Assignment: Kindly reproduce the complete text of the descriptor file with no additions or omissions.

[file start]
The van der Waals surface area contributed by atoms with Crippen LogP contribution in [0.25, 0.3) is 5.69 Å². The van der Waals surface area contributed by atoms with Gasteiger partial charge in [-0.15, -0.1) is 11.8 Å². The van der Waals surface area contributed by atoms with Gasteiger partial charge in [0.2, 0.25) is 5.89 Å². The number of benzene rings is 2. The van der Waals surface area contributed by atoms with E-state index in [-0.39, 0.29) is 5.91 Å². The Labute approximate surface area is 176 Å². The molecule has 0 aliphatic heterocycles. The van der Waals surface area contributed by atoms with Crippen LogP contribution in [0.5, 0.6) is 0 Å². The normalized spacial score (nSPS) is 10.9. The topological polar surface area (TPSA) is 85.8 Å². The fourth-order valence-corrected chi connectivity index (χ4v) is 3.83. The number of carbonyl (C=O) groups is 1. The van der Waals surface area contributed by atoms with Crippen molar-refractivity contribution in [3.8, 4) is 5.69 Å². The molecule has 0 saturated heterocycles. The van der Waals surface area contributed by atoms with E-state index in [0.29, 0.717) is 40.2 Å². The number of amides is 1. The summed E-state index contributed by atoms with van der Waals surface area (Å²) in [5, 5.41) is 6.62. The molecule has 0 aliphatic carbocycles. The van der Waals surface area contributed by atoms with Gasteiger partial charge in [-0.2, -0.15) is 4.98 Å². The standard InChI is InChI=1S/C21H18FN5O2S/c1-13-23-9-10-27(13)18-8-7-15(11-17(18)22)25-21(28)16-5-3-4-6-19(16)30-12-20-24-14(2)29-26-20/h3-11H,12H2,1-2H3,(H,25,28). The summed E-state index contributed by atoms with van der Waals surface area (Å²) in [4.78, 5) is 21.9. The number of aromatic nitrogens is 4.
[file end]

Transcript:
The van der Waals surface area contributed by atoms with Crippen LogP contribution in [0.25, 0.3) is 5.69 Å². The van der Waals surface area contributed by atoms with Gasteiger partial charge in [-0.15, -0.1) is 11.8 Å². The van der Waals surface area contributed by atoms with Gasteiger partial charge in [0.2, 0.25) is 5.89 Å². The number of benzene rings is 2. The van der Waals surface area contributed by atoms with E-state index in [-0.39, 0.29) is 5.91 Å². The Labute approximate surface area is 176 Å². The molecule has 0 aliphatic heterocycles. The van der Waals surface area contributed by atoms with Crippen LogP contribution in [0.5, 0.6) is 0 Å². The normalized spacial score (nSPS) is 10.9. The topological polar surface area (TPSA) is 85.8 Å². The fourth-order valence-corrected chi connectivity index (χ4v) is 3.83. The number of carbonyl (C=O) groups is 1. The van der Waals surface area contributed by atoms with Crippen molar-refractivity contribution in [3.8, 4) is 5.69 Å². The molecule has 0 saturated heterocycles. The van der Waals surface area contributed by atoms with E-state index in [0.29, 0.717) is 40.2 Å². The number of amides is 1. The summed E-state index contributed by atoms with van der Waals surface area (Å²) in [5, 5.41) is 6.62. The molecule has 0 aliphatic carbocycles. The van der Waals surface area contributed by atoms with Gasteiger partial charge in [-0.2, -0.15) is 4.98 Å². The standard InChI is InChI=1S/C21H18FN5O2S/c1-13-23-9-10-27(13)18-8-7-15(11-17(18)22)25-21(28)16-5-3-4-6-19(16)30-12-20-24-14(2)29-26-20/h3-11H,12H2,1-2H3,(H,25,28). The summed E-state index contributed by atoms with van der Waals surface area (Å²) in [4.78, 5) is 21.9. The number of aromatic nitrogens is 4.